Hephaestus (profile) says:

The problem is that there are thousands of programs many of which are likely illegal, violate the constitution, or both. The Snowden leaks are probably just the tip of the iceberg.

What the government is trying to do here is twofold. Create a sense of fear among federal workers that they are being watched, and on the off chance, prevent a person from blowing the whistle on something illegal or unconstitutional.

Both of which are extremely stupid. This sort of work environment will create stressors for people, and will more than likely increase the number of people going public on illegal or unconstitutional government actions.

Rikuo (profile) says:

Well, I’m out. If I were in the US, I’d be a clear threat. My brother is in Brussels and I’m planning on visiting him soon. I’ve spoken openly of discontent with US government policies both off and online. I also do a good job at work, very good but not fantastic (couldn’t be bothered).
Someone wanna call Oburmur’s thugs? Can’t be bothered to do it myself. I clearly should be locked up without a trial.

Michael (profile) says:

there has been only one complaint

They have since asked the complainer (who did so anonymously, but the NSA knew who it was anyway) a series of questions in the comfort of a facility on an island known for great weather and fine cigars.

During this interview, the complainer retracted their complaint and admitted to terrorist activities and kidnapping the Lindburgh baby.

So, we re convinced that everyone feels the program is appropriate.

Edward Teach says:

Re: Only one complaint

My thought to the “only one complainer” note was “Bullshit”.

The complainers went to their various supervisors and complained vigorously, and perhaps humorously. For example, in the late 80s, at an aerospace company, I went to my supervisor and asked to take my drug test at my desk, because I was very busy. In the staff meeting where they announced “random” “drug” “tests”, I asked how big the bottle was, noting that I had a very large bladder.

That is, a lot/all of complaints just don’t get past first level managers, no matter how biting the criticism is. Complaints certainly don’t get past the department level manager, who will claim to have forwarded them “up the ladder”, when in fact, the complaint paperwork went in the wastebasket.

Anonymous Coward says:

Huh?

Thinking back on the news, the leakers most prominently in the public mind have all been (East)Indian broke travellers – Snowden, Manning, Cheney and his buddy Skipper who leaked a CIA agent’s identity, Ellsberg… Do we see a pattern as to what ethnicity/gender should be watched? Add in all the cold-war spies (supposedly Ethel Rosenberg was just a stooge for her husband who called the shots) and pretty much all of them are white, male… Turbans are sorely under-represented, as are women.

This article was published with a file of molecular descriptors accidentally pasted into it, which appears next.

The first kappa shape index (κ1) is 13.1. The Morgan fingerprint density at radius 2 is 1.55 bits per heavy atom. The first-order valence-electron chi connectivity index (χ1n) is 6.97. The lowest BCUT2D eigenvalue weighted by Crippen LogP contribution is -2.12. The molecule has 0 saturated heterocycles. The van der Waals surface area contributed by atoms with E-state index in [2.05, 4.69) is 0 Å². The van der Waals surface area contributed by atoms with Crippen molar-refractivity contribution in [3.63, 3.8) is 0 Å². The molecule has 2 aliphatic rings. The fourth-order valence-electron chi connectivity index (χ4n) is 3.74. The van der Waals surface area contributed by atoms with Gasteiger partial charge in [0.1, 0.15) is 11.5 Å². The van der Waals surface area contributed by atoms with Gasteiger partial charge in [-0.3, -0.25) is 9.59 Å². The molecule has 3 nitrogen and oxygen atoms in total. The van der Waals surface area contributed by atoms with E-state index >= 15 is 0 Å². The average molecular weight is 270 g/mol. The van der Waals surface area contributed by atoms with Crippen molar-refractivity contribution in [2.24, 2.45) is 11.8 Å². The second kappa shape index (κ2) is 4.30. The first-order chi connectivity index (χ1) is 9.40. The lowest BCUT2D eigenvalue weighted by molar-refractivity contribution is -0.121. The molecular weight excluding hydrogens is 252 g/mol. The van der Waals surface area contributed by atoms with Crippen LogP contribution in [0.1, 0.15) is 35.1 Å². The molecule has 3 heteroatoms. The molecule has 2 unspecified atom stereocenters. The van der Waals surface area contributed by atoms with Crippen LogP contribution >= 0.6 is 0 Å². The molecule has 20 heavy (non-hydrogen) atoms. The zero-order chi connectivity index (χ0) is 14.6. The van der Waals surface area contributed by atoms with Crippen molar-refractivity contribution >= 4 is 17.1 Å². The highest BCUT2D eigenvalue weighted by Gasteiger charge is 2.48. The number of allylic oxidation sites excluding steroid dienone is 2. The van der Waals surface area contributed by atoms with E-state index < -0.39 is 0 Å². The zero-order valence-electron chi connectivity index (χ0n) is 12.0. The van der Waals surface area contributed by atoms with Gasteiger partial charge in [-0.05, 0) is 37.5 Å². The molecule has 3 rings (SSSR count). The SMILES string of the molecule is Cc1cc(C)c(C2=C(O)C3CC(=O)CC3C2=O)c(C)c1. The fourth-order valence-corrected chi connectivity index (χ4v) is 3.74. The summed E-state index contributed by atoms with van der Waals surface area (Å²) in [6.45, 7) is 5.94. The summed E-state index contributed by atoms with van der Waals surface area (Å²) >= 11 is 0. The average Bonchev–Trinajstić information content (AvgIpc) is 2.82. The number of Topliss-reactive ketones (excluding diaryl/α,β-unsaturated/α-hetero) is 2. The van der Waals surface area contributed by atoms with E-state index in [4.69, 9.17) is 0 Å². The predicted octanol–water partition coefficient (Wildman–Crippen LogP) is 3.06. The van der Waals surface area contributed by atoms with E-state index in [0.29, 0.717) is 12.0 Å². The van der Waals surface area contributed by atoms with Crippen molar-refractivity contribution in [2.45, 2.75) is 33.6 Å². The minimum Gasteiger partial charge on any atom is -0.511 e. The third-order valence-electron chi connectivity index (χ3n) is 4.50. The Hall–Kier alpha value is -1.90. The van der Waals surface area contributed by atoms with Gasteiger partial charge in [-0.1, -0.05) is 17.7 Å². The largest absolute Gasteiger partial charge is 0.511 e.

Joseph Ratliff (profile) says:

We immediately classify people based on rather stupid criteria, and if you read the slide shared in this article carefully, you’ll notice the “speaks openly about unhappiness with U.S. foreign policy” as one of the criteria.

What is our world, and our country coming to? This type of approach immediately does 2 things that I’m concerned about…

1. It creates fear, especially the kind for “speaking out” in our supposedly free country.

2. This type of “training” immediately boxes people into categories, so BEFORE you meet a person, you’ve immediately classified them (within the context of employment at this Government agency).

You don’t even get to know a person before they now must prove to you they don’t fit this “box”.

This. Is. Sad.

So because she has financial difficulties, travels to India, and speaks her mind… she is high risk.

Wow.

Eponymous Coward says:

Quis Custodiet Ipsos Custode?

Now we know, the watchmen are watched over by their fellow watchmen with steely-eyed paranoia…

I can’t wait for this program to be updated in the near future; also making one a threat risk if they haven’t reported a few colleagues in the last year or so under said program. This dog will forever chase it’s wagging tail.

Anonymous Coward says:

“DISA was sensitive to any civil liberty concerns that might arise from any portion of the curriculum, which is why it coordinated with 26 federal agencies to ensure the maximum amount of input was received before going live.”

I think this is supposed to read

“DISA was sensitive to any civil liberty concerns that might arise from any portion of the curriculum, which is why it coordinated with 26 federal agencies to ensure the maximum amount of input was received and ignored before going live.”

steve says:

Content is everything

This appears to be a training system put in place to help identify potential security leaks. So, if you have an employee who can travel out of the country quickly and easily; and they also speak openly at the DoD about their political beliefs then they probably should at least be shown to HR. This is more a company doing damage control and trying to put a cap on the constant leakage than it is the government profiling everyday citizens.